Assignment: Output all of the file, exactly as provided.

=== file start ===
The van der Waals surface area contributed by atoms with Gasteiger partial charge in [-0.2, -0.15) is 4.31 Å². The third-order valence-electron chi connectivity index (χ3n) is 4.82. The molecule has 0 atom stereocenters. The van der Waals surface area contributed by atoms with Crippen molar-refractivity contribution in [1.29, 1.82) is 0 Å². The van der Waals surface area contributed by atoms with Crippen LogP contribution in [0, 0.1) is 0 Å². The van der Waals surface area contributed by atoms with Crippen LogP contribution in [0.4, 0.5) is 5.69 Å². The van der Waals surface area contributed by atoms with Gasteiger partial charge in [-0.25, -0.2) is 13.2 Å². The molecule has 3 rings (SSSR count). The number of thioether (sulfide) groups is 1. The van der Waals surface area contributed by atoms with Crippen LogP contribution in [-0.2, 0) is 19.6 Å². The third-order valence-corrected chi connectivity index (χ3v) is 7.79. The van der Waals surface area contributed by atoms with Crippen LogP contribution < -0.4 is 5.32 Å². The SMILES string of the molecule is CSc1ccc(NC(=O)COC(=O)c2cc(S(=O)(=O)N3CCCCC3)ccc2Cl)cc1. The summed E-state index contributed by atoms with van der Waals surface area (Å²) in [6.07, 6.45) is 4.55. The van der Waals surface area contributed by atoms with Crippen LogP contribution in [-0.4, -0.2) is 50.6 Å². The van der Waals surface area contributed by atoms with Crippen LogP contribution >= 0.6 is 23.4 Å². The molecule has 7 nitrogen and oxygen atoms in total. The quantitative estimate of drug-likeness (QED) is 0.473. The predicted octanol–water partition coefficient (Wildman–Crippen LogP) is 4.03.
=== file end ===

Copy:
The van der Waals surface area contributed by atoms with Gasteiger partial charge in [-0.2, -0.15) is 4.31 Å². The third-order valence-electron chi connectivity index (χ3n) is 4.82. The molecule has 0 atom stereocenters. The van der Waals surface area contributed by atoms with Crippen molar-refractivity contribution in [1.29, 1.82) is 0 Å². The van der Waals surface area contributed by atoms with Crippen LogP contribution in [0, 0.1) is 0 Å². The van der Waals surface area contributed by atoms with Crippen LogP contribution in [0.4, 0.5) is 5.69 Å². The van der Waals surface area contributed by atoms with Gasteiger partial charge in [-0.25, -0.2) is 13.2 Å². The molecule has 3 rings (SSSR count). The number of thioether (sulfide) groups is 1. The van der Waals surface area contributed by atoms with Crippen LogP contribution in [-0.2, 0) is 19.6 Å². The third-order valence-corrected chi connectivity index (χ3v) is 7.79. The van der Waals surface area contributed by atoms with Crippen LogP contribution < -0.4 is 5.32 Å². The SMILES string of the molecule is CSc1ccc(NC(=O)COC(=O)c2cc(S(=O)(=O)N3CCCCC3)ccc2Cl)cc1. The summed E-state index contributed by atoms with van der Waals surface area (Å²) in [6.07, 6.45) is 4.55. The van der Waals surface area contributed by atoms with Crippen LogP contribution in [-0.4, -0.2) is 50.6 Å². The van der Waals surface area contributed by atoms with Crippen LogP contribution >= 0.6 is 23.4 Å². The molecule has 7 nitrogen and oxygen atoms in total. The quantitative estimate of drug-likeness (QED) is 0.473. The predicted octanol–water partition coefficient (Wildman–Crippen LogP) is 4.03.